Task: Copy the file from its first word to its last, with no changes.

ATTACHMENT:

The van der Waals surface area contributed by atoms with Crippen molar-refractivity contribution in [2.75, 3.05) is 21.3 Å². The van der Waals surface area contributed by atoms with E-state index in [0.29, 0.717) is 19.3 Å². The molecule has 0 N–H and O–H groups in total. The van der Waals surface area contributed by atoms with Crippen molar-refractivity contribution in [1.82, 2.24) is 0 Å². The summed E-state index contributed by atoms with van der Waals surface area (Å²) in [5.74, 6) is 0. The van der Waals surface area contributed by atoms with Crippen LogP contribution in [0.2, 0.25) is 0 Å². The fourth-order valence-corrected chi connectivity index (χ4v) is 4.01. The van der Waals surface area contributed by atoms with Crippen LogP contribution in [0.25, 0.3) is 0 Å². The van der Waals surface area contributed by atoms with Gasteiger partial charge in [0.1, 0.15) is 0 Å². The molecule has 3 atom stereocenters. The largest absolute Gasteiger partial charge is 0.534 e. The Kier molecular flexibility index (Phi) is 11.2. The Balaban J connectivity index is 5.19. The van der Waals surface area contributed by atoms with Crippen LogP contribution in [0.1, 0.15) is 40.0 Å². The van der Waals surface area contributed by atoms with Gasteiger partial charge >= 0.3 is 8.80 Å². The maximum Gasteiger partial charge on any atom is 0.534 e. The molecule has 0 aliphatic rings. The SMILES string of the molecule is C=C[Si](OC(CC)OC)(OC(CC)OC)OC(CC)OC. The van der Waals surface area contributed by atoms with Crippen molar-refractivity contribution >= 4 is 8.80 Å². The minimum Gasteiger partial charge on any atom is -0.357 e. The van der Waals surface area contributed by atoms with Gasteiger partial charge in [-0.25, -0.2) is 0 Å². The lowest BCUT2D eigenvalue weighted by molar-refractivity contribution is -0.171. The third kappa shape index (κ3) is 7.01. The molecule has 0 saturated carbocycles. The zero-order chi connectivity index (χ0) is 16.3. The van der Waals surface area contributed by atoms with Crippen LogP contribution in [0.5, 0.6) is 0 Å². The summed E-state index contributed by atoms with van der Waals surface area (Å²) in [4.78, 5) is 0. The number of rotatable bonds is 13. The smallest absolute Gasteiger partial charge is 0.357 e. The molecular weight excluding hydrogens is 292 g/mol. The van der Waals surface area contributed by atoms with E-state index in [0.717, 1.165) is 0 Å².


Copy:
The van der Waals surface area contributed by atoms with Crippen molar-refractivity contribution in [2.75, 3.05) is 21.3 Å². The van der Waals surface area contributed by atoms with E-state index in [0.29, 0.717) is 19.3 Å². The molecule has 0 N–H and O–H groups in total. The van der Waals surface area contributed by atoms with Crippen molar-refractivity contribution in [1.82, 2.24) is 0 Å². The summed E-state index contributed by atoms with van der Waals surface area (Å²) in [5.74, 6) is 0. The van der Waals surface area contributed by atoms with Crippen LogP contribution in [0.2, 0.25) is 0 Å². The fourth-order valence-corrected chi connectivity index (χ4v) is 4.01. The van der Waals surface area contributed by atoms with Crippen LogP contribution in [0.25, 0.3) is 0 Å². The van der Waals surface area contributed by atoms with Gasteiger partial charge in [0.1, 0.15) is 0 Å². The molecule has 3 atom stereocenters. The largest absolute Gasteiger partial charge is 0.534 e. The Kier molecular flexibility index (Phi) is 11.2. The Balaban J connectivity index is 5.19. The van der Waals surface area contributed by atoms with Crippen LogP contribution in [0.1, 0.15) is 40.0 Å². The van der Waals surface area contributed by atoms with Gasteiger partial charge >= 0.3 is 8.80 Å². The maximum Gasteiger partial charge on any atom is 0.534 e. The molecule has 0 aliphatic rings. The SMILES string of the molecule is C=C[Si](OC(CC)OC)(OC(CC)OC)OC(CC)OC. The van der Waals surface area contributed by atoms with Crippen molar-refractivity contribution >= 4 is 8.80 Å². The minimum Gasteiger partial charge on any atom is -0.357 e. The van der Waals surface area contributed by atoms with Gasteiger partial charge in [-0.25, -0.2) is 0 Å². The lowest BCUT2D eigenvalue weighted by molar-refractivity contribution is -0.171. The third kappa shape index (κ3) is 7.01. The molecule has 0 saturated carbocycles. The zero-order chi connectivity index (χ0) is 16.3. The van der Waals surface area contributed by atoms with Crippen LogP contribution in [0.5, 0.6) is 0 Å². The summed E-state index contributed by atoms with van der Waals surface area (Å²) in [4.78, 5) is 0. The number of rotatable bonds is 13. The smallest absolute Gasteiger partial charge is 0.357 e. The molecular weight excluding hydrogens is 292 g/mol. The van der Waals surface area contributed by atoms with E-state index in [0.717, 1.165) is 0 Å².